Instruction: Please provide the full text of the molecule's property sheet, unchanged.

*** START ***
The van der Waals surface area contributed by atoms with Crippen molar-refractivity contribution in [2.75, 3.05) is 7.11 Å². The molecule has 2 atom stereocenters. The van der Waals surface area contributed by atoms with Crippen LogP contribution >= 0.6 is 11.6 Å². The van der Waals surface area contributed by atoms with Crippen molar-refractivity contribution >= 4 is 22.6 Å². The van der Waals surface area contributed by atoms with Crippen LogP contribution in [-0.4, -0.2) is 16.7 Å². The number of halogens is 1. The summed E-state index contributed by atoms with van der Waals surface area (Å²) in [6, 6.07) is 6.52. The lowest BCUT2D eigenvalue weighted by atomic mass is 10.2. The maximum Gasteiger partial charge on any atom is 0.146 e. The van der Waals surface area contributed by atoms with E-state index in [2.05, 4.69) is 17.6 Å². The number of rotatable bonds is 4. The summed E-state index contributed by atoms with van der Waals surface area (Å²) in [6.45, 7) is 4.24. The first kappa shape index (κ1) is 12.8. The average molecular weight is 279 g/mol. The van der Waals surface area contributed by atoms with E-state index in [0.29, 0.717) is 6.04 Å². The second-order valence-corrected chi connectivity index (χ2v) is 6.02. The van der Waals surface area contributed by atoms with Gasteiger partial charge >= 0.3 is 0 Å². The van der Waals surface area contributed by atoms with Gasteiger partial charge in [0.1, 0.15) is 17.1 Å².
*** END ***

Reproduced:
The van der Waals surface area contributed by atoms with Crippen molar-refractivity contribution in [2.75, 3.05) is 7.11 Å². The molecule has 2 atom stereocenters. The van der Waals surface area contributed by atoms with Crippen LogP contribution >= 0.6 is 11.6 Å². The van der Waals surface area contributed by atoms with Crippen molar-refractivity contribution >= 4 is 22.6 Å². The van der Waals surface area contributed by atoms with Crippen LogP contribution in [-0.4, -0.2) is 16.7 Å². The number of halogens is 1. The summed E-state index contributed by atoms with van der Waals surface area (Å²) in [6, 6.07) is 6.52. The lowest BCUT2D eigenvalue weighted by atomic mass is 10.2. The maximum Gasteiger partial charge on any atom is 0.146 e. The van der Waals surface area contributed by atoms with E-state index in [2.05, 4.69) is 17.6 Å². The number of rotatable bonds is 4. The summed E-state index contributed by atoms with van der Waals surface area (Å²) in [6.45, 7) is 4.24. The first kappa shape index (κ1) is 12.8. The average molecular weight is 279 g/mol. The van der Waals surface area contributed by atoms with E-state index in [0.29, 0.717) is 6.04 Å². The second-order valence-corrected chi connectivity index (χ2v) is 6.02. The van der Waals surface area contributed by atoms with Gasteiger partial charge >= 0.3 is 0 Å². The van der Waals surface area contributed by atoms with Gasteiger partial charge in [0.1, 0.15) is 17.1 Å².